The prime of Rufus’s recording career came in the 1960s and early 1970s, when he was on the roster of Memphis label, Stax, having one of the first hit sides at the historic soul and blues label, “Walking the Dog“, (#5 R&B, #10 Pop) in 1963. At Stax, he recorded songs when he had something to record. He was often backed by Booker T. and the MG’s or the Bar-Kays.
Thomas was inducted into the Blues Hall of Fame in 2001. He was interviewed by the public radio program American Routes in February, 2002. His last appearance was in the D.A. Pennebaker-directed documentary Only the Strong Survive (2003) in which he co-stars with daughter Carla.
He died of heart failure in 2001, at the age of 84, at St. Francis Hospital in Memphis. A street is named in his honor, just off Beale Street in Memphis.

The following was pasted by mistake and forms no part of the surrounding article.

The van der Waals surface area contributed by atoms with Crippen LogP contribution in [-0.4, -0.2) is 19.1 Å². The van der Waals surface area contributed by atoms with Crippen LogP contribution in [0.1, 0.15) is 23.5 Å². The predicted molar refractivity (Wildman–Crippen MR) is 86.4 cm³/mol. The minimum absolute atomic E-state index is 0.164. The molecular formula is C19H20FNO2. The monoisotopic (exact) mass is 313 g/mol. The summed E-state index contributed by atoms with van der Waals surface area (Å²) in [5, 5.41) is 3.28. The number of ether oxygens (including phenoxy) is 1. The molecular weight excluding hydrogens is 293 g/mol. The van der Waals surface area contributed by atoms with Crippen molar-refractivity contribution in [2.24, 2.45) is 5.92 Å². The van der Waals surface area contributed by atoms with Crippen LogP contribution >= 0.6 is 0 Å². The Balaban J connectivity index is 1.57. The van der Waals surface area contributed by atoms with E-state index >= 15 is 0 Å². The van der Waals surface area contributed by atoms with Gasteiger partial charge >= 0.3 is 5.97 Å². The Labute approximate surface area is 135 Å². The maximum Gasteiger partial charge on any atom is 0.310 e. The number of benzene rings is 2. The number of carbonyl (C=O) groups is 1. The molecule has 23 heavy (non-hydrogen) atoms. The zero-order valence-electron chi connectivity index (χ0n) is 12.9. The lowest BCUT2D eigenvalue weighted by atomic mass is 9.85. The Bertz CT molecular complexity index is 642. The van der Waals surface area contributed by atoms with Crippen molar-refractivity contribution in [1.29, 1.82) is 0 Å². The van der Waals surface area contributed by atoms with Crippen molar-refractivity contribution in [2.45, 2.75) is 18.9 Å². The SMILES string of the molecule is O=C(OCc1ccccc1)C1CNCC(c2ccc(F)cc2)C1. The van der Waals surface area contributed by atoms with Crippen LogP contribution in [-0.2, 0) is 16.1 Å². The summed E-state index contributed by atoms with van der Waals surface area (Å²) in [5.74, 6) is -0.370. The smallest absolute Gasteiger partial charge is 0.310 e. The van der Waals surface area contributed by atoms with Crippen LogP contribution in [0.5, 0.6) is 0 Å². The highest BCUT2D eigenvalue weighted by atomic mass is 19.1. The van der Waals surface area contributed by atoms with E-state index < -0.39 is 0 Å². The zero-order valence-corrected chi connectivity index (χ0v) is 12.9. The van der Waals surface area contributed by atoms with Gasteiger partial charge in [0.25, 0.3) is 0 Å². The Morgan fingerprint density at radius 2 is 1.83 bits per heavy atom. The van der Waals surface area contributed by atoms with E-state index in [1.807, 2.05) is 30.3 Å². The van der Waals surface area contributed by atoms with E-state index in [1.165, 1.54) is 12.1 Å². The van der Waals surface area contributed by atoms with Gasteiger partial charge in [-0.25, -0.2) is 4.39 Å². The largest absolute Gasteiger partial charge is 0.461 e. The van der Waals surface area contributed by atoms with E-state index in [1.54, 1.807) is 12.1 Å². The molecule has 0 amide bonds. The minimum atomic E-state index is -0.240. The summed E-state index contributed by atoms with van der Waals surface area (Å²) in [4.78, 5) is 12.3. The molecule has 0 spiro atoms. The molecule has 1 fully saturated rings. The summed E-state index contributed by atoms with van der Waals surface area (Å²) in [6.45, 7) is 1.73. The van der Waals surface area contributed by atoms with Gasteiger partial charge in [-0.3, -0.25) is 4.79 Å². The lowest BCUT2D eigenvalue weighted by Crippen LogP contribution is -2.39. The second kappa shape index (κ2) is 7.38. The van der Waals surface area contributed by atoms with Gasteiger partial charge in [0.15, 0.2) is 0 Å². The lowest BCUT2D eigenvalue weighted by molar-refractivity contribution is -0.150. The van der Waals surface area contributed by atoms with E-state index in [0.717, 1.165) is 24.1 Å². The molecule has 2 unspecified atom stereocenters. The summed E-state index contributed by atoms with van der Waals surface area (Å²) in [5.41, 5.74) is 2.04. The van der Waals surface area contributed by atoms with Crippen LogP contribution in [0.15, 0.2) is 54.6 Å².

I have taken a brief look at the early days of Sun Records. It was not recognized at the time, but History would point out that the early SUN recordings may have been some of the most influential the world of Rock and Roll would ever see.
In the Same venue, SUN Records would be recognized as one of the biggest influences of Rock and Roll. You see, at the time, none of us knew that; all we could recognize was a new music that got us out of our chairs, and it was so different and exciting. Yes, that would be the Birth of Rock and Roll and I was there.
I am sure that I have missed some early SUN favourites, I do apologize for that, but I had a small time constraint. 😉